NOTE: Whether column names are provided within a sample flat file, renamed or user defined, they must use valid XML characters. Spaces, periods and other invalid characters (i.e. \~#%&*{}/:<>?|\”-.), will be replaced with an underscore character.
NOTE: Duplicate column names are not allowed. If they are included within a sample flat file, each duplicate will be appended with an underscore followed by an index number ensuring that all column names are unique.

After finishing the wizard (clicking the Finish button), the Flat File Definition is stored as a Process Step property. The wizard can be launched and rerun again to view or edit the existing Flat File Definition.

To finalize the structure of the xml that the Flat File Parser will produce when processing the flat file, the Root Element Name, Row Element Name and Namespace can be modified in the Process Steps property page as shown below:

The Flat File Definition can be tested using the Business Process Designer, which will produce the following output in the Trace window:

Delimited
The Flat File to XML Wizard can process CSV and Delimited files by choosing the Delimited option on the Flat File Type page of the wizard. The difference between CSV and Delimited files are:

  • CSV filesinclude both a delimiter and an optional enclosing character.
  • A delimiter separates the data fields. It is usually a comma, but can also be a pipe, a tab, or any single value character.
  • An enclosing character occurs at the beginning and the end of a value. It is called a Quote Character (because it is usually double quotes), but also supports other characters.
  • Delimited filesonly have a delimiter; an enclosing character is not used.

Compared to Fixed Width Flat Filesthat use spaces to force every field to the same width, aDelimited/CSV filehas the advantage of allowing field values of any length.

The Flat File Type page allows users to either Comma, Tab, Semicolon, Vertical Bar (Pipe) or a custom defined set of characters as field delimiters. Below are some examples of Delimited Flat Files that can be parsed by the wizard:

Using Vertical Bar as delimiter:

Joe Hare|24415 NW Alder Crest Dr.|Redmond|WA|98053|425-789-0457
Josh Hare|14417 145th Ct. NE|Redmond|WA|98052|425-456-1050

Using Semicolon as delimiter:

Joe Hare;24415 NW Alder Crest Dr.;Redmond;;98053;425-789-0457
Josh Hare;14417 145th Ct. NE;Redmond;;98052;425-456-1050

With Quote Character:

20080,1014631,Heritage Electrical Services,07/19/2016,1607182,830.00,USD,200800001,800054,07/19/2016
01053,1003276,Massglass & Door Facilities Ma,08/01/2016,221286,436.25,USD,010530006,800070,08/22/2016
20102,1013681,"FIVE STAR REFRIGERATION, INC",07/29/2016,2910, "1,786.86",USD,201020002,800062,07/29/2016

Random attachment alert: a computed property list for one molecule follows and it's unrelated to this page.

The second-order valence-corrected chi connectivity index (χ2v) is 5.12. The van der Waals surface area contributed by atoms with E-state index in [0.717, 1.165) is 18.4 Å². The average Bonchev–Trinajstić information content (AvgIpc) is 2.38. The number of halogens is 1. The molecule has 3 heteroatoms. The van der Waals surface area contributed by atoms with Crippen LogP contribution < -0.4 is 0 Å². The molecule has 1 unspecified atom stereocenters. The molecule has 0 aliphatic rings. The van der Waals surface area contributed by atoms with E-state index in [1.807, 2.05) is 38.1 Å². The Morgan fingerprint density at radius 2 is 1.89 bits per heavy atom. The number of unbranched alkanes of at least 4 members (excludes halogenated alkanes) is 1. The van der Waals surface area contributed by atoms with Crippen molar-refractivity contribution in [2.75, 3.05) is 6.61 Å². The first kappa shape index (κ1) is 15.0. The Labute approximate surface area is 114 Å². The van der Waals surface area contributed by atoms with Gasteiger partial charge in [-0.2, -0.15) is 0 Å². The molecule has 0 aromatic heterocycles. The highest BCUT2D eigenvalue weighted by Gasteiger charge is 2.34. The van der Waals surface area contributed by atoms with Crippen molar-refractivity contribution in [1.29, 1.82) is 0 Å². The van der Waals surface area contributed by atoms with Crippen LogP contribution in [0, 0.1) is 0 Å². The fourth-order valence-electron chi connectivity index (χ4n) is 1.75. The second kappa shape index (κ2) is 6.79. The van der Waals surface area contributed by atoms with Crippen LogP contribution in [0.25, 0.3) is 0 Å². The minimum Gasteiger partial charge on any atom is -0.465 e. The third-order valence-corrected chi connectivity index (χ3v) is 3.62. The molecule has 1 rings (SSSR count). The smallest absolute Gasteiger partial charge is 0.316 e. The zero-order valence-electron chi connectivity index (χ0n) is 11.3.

With column names and Quote Character:

COMPANY,VENDOR,INVOICE,DIST-SEQ-NBR,ORIG-TRAN-AMT
0060, 1012091,614581478 ,0,"000000005,062.07"
0060, 1012091,614581478 ,0,"000000000363.11"
0060, 1012091,614581478 ,0,"000000000174.41"
0060, 1012091,614581478 ,0,"000000067,262.07"
0060, 1012091,614581478 ,0,"000000000031.34"
0001, 1001137,139364 ,0,"000000002,255.58"
0001, 1001137,139364 ,0,"000000000016.46"

On the Flat File Type page, select the Delimiter option and click the Next button to display the Delimiter Flat File page of the wizard as displayed below:

The Delimited Flat File page displays options for creating a user defined Flat File Definition or, creating a Flat File Definition by using a sample document loaded directly from the file system or from the Neuron ESB Explorers Text Documents Repository. In the following example, well load a sample document directly from the repository which includes column names and quoted fields:

Unlike working with Fixed Width Flat Files, column break lines do need to be set. Using the sample above, column names are included, requiring that the First Row Contains Column Names to be checked. What is also visible is that the ORIG-TRAN-AMT column values are enclosed in double quotes (Quote Character). After all the options have been selected, clicking on the Next button would display the following warning:

This indicates that the wizard has detected more delimiters in a row than there are column names. To resolve this, the wizard has to be directed to use a Quoted Character for the fifth column, ORIG-TRAN-AMT. This can be accomplished by temporarily selecting the User Defined option, followed by clicking the Next button. Depending on what was selected, either the column names listed in the sample file will be listed or generic field names (i.e. Field1, Field2, etc.):

Once the Column Details page appears, click on either Field5 or the ORIG_TRAN_AMT column (depending on what is visible) and enter a double quote in the Quote Character text box and hit enter, followed by clicking the Back button. This will display the Delimited Flat File page of the Wizard. The sample file and options previously selected should be visible. Lastly, navigate back to the Column Details page by hitting Next. The Column Details preview should be displayed correctly, without generating the warning message previously encountered as shown below:

NOTE: Whether column names are provided within a sample flat file, renamed or user defined, they must use valid XML characters. Spaces, periods, hyphens and other invalid characters (i.e. \~#%&*{}/:<>?|\”-.), will be replaced with an underscore character.

Similar to the Fixed Width process, If column names were not provided in the sample or this was a user defined Flat File Definition, column names can be created or renamed. This page allows users to define Trim options, Optional Fields and Data Types. As entries are made, the changes will be visible in the preview pane. Unlike Fixed Width flat files, the Start Index and Width properties are disabled when processing Delimited files.